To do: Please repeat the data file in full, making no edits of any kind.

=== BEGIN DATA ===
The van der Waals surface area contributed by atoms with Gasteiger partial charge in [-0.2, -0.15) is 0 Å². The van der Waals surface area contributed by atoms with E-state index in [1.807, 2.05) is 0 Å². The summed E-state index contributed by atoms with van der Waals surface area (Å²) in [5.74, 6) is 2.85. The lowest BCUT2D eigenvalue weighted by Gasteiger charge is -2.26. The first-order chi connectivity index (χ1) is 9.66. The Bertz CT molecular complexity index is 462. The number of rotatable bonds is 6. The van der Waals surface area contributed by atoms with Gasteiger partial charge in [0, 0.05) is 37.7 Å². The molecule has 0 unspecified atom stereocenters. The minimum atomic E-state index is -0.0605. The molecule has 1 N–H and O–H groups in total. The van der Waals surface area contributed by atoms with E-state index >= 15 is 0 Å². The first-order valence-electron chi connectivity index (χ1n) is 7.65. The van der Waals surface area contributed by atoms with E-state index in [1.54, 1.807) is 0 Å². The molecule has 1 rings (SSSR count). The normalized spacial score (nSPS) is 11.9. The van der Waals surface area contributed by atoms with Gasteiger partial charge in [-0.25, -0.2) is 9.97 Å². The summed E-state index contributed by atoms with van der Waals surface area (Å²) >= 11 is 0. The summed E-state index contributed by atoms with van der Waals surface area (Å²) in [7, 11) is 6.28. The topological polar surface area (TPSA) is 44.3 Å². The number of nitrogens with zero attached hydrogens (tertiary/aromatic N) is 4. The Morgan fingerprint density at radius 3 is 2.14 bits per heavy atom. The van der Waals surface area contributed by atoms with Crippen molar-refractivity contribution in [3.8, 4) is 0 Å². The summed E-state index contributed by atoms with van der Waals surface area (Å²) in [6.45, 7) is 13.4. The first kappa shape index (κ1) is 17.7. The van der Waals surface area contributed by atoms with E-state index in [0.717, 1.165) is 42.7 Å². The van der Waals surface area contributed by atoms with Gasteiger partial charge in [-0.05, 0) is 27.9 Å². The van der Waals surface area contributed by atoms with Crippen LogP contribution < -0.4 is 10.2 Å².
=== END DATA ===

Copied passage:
The van der Waals surface area contributed by atoms with Gasteiger partial charge in [-0.2, -0.15) is 0 Å². The van der Waals surface area contributed by atoms with E-state index in [1.807, 2.05) is 0 Å². The summed E-state index contributed by atoms with van der Waals surface area (Å²) in [5.74, 6) is 2.85. The lowest BCUT2D eigenvalue weighted by Gasteiger charge is -2.26. The first-order chi connectivity index (χ1) is 9.66. The Bertz CT molecular complexity index is 462. The number of rotatable bonds is 6. The van der Waals surface area contributed by atoms with Gasteiger partial charge in [0, 0.05) is 37.7 Å². The molecule has 0 unspecified atom stereocenters. The minimum atomic E-state index is -0.0605. The molecule has 1 N–H and O–H groups in total. The van der Waals surface area contributed by atoms with E-state index >= 15 is 0 Å². The first-order valence-electron chi connectivity index (χ1n) is 7.65. The van der Waals surface area contributed by atoms with E-state index in [1.54, 1.807) is 0 Å². The molecule has 1 rings (SSSR count). The normalized spacial score (nSPS) is 11.9. The van der Waals surface area contributed by atoms with Gasteiger partial charge in [-0.25, -0.2) is 9.97 Å². The summed E-state index contributed by atoms with van der Waals surface area (Å²) >= 11 is 0. The summed E-state index contributed by atoms with van der Waals surface area (Å²) in [7, 11) is 6.28. The topological polar surface area (TPSA) is 44.3 Å². The number of nitrogens with zero attached hydrogens (tertiary/aromatic N) is 4. The Morgan fingerprint density at radius 3 is 2.14 bits per heavy atom. The van der Waals surface area contributed by atoms with Crippen molar-refractivity contribution in [3.8, 4) is 0 Å². The summed E-state index contributed by atoms with van der Waals surface area (Å²) in [6.45, 7) is 13.4. The first kappa shape index (κ1) is 17.7. The van der Waals surface area contributed by atoms with E-state index in [0.717, 1.165) is 42.7 Å². The van der Waals surface area contributed by atoms with Gasteiger partial charge in [-0.05, 0) is 27.9 Å². The van der Waals surface area contributed by atoms with Crippen LogP contribution < -0.4 is 10.2 Å².